An eerie calm has settled over Myanmar (Burma), the recent scene of massive demonstrations against its military junta, led by saffron-robed Buddhists who were squashed brutally by the army and armed goons. It is the calm before more storms ahead because Myanmar is a bone of contention in the intensifying inter-imperialist rivalry.
Two things have put it in the imperialists’ cross-hairs: its rich natural resources — abundant timber, minerals, hydropower, oil and gas — and its strategic location. Energy security and total control of the sea lanes across which this energy is transported is an imperative for the major imperialist powers bent on world domination.
As this struggle heats up, the capitalist/imperialists are mercilessly attacking the international working class. Myanmar is a vivid example: 90% of its 50 million members of working-class families earn under $300 a year, spending 70-80% of that on food alone. A 500% increase in oil prices triggered the latest unrest, hiking inflation 35%. Nothing short of communist revolution can eliminate this crushing poverty and capitalism’s oppressive rule.
U.S. rulers’ main strategy is control of Myanmar, to militarize the Strait of Malacca, thereby controlling the sea lanes from the Persian Gulf to the South China Sea, over which 15 million barrels of oil travel daily. Through this narrow passage, between Malaysia and Indonesia, must pass 80% of China’s imported oil. With possible war with China looming on the horizon, U.S. rulers must militarize the strait in order to control China’s energy supplies.
Therefore, since 1989 their main political agenda in Myanmar has been “non-violent” regime change. Working through its humanitarian-sounding fronts, the U.S. State Department has been recruiting and training Myanmar’s opposition leaders. Its latest attempt, the “Saffron Revolution,” has failed thus far. According to Asian Times on-line (“The geopolitical stakes of ‘Saffron Revolution’,” 10/24/07), this effort was being directed from the U.S. Consulate General in bordering Thailand.
Russian and Chinese imperialists are fighting the U.S. over Myanmar, working together to maintain the current rulers, although for different reasons. Russia wants to control the gas and oil resources to further its goal of becoming the European Union’s (EU) main provider and distributor of energy, expanding its political and economic interest into the East. U.S. rulers are trying desperately to break Russia’s energy chokehold on the EU, to get the Europeans on board for present and future wars.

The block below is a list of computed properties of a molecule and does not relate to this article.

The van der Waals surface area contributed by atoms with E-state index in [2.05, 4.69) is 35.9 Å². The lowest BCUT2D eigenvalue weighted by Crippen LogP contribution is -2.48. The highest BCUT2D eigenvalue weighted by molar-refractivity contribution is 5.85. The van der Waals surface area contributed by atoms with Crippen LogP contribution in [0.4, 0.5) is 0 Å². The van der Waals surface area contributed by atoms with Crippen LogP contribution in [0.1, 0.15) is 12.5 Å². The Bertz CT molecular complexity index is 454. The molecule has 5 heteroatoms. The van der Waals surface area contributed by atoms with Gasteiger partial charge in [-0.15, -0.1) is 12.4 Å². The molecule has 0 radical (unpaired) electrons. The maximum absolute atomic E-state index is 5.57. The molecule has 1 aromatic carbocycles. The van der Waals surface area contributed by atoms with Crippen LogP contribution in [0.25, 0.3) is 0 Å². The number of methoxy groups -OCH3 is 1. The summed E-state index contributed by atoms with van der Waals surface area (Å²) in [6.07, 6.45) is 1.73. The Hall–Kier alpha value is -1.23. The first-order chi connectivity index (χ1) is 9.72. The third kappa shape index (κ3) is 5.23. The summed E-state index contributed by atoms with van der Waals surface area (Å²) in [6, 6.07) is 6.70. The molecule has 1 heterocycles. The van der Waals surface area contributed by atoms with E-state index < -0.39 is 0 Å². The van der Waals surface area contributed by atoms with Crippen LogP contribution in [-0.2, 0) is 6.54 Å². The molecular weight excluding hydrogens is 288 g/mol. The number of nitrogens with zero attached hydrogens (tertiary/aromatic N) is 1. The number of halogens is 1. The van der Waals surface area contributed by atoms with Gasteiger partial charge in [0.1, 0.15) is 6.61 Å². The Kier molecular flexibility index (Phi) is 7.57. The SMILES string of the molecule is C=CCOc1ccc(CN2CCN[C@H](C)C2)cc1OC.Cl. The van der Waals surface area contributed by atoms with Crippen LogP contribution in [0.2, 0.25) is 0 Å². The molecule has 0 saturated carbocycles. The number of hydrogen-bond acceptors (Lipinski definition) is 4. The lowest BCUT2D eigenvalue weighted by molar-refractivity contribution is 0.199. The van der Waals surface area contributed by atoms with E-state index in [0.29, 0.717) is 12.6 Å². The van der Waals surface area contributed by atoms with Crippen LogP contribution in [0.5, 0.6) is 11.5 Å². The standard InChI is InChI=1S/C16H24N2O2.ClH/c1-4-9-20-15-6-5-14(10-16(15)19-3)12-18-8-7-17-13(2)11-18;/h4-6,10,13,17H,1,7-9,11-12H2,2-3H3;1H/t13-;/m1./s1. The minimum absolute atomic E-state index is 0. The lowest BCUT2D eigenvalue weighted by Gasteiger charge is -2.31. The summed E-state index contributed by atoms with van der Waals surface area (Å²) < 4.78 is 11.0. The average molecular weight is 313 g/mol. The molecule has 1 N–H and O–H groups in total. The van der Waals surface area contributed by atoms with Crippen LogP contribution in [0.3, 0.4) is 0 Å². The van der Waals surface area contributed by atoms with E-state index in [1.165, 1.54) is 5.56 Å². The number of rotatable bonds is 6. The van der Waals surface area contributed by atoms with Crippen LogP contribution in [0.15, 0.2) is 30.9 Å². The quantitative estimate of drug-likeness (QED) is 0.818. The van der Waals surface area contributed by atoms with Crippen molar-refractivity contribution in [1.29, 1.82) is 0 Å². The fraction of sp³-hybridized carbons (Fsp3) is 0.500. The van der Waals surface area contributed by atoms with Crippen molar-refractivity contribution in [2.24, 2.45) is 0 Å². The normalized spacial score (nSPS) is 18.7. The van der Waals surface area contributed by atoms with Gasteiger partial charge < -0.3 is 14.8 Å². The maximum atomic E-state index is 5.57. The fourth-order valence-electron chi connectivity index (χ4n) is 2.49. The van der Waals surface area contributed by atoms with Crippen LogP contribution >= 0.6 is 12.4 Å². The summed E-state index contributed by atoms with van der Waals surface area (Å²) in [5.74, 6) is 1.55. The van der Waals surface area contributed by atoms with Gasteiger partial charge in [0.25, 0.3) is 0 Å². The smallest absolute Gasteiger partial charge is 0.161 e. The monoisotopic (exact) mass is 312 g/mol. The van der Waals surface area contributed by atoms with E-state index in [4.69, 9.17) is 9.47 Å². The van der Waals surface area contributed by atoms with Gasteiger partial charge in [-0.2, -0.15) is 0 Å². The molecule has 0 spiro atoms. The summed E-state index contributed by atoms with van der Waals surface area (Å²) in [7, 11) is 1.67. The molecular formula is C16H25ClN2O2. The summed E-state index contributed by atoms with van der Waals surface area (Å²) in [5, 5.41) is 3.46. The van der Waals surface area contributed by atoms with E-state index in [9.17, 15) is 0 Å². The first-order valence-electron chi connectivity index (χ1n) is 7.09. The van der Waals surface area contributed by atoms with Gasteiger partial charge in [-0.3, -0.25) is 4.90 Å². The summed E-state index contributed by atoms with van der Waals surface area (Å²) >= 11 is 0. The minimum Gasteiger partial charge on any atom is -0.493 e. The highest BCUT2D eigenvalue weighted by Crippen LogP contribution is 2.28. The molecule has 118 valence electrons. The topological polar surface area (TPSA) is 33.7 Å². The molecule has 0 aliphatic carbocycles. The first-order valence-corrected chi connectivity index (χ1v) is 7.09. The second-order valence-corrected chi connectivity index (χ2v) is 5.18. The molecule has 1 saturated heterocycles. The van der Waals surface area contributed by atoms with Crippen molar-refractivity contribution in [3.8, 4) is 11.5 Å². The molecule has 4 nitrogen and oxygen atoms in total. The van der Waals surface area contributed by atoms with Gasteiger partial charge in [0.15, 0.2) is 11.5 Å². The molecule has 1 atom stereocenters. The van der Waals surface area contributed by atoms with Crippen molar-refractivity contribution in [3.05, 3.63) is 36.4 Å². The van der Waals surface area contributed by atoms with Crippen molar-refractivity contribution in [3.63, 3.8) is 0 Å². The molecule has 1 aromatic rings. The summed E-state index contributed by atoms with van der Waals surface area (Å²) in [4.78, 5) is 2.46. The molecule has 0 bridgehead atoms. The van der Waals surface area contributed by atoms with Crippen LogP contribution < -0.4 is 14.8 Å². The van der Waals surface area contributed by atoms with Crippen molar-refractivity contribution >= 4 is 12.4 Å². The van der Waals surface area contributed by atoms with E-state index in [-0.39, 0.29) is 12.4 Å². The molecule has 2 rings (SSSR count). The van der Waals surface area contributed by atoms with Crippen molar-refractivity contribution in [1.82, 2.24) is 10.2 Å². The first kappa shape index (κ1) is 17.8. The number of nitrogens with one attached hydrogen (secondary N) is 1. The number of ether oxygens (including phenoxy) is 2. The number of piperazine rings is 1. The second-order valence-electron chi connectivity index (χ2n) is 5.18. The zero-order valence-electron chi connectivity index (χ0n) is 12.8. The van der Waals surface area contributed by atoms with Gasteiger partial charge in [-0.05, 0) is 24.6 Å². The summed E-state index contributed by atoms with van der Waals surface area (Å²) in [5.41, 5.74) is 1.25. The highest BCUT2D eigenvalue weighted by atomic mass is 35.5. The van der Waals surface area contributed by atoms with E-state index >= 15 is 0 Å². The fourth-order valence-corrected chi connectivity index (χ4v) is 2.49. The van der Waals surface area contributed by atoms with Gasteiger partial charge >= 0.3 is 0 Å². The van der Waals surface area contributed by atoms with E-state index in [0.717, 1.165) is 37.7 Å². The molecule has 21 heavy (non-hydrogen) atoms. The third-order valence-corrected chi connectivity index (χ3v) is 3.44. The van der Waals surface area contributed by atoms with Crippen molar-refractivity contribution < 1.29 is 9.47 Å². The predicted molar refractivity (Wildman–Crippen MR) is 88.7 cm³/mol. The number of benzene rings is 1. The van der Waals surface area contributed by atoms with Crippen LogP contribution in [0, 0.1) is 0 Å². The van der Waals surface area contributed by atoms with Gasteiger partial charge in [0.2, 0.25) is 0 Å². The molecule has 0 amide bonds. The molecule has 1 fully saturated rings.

ARMS FOR OIL
In 2001, Russia sold Myanmar — reeling under U.S. sanctions — 15 Mig-29 Fulcrum aircraft. It has recently agreed to build Myanmar a nuclear research center and install an advanced air defense system. In exchange, Russia gets to bid on future oil and gas exploration and production concessions. Presently, Russian and Chinese oil companies are producing Myanmar’s off-shore oil deposits. Nevertheless, Russian military bases here will be aimed at countering both U.S. influence and eventually China’s growing power.
Aware of U.S. strategy, China is actively seeking to build oil and gas pipelines in Myanmar, one to transport gas from Myanmar and the other to carry Middle Eastern and African oil across Myanmar into China, by-passing the Straits of Malacca. China is also building other ports and bases in Myanmar, Bangladesh and Pakistan to project its naval power far into the strategic Indian Ocean.
China is using its clout as the junta’s biggest commercial partner and main arms provider to access Myanmar’s resources. Myanmar has signed on to supply China 6.5 trillion cubic feet of gas over the next 30 years. Big hydropower projects are also planned.
With other capitalists/imperialists — Australia, France, India, Japan, Malaysia, Singapore, South Korea, U. S. and Thailand — having their hands on Myanmar’s energy resources, the situation is bound to explode. Regional wars will give way to global war.
This scourge can only be eradicated by eliminating the profit system with communist revolution. Myanmar workers once opted for communism. The Communist Party of Burma, until it self-destructed in 1989, had tens of thousands under arms and millions of followers. Several times it nearly captured power. Its internal weaknesses, the same ones afflicting the old communist movement, caused its demise. But the working class of Myanmar and the world will opt for communist revolution again, this time for good.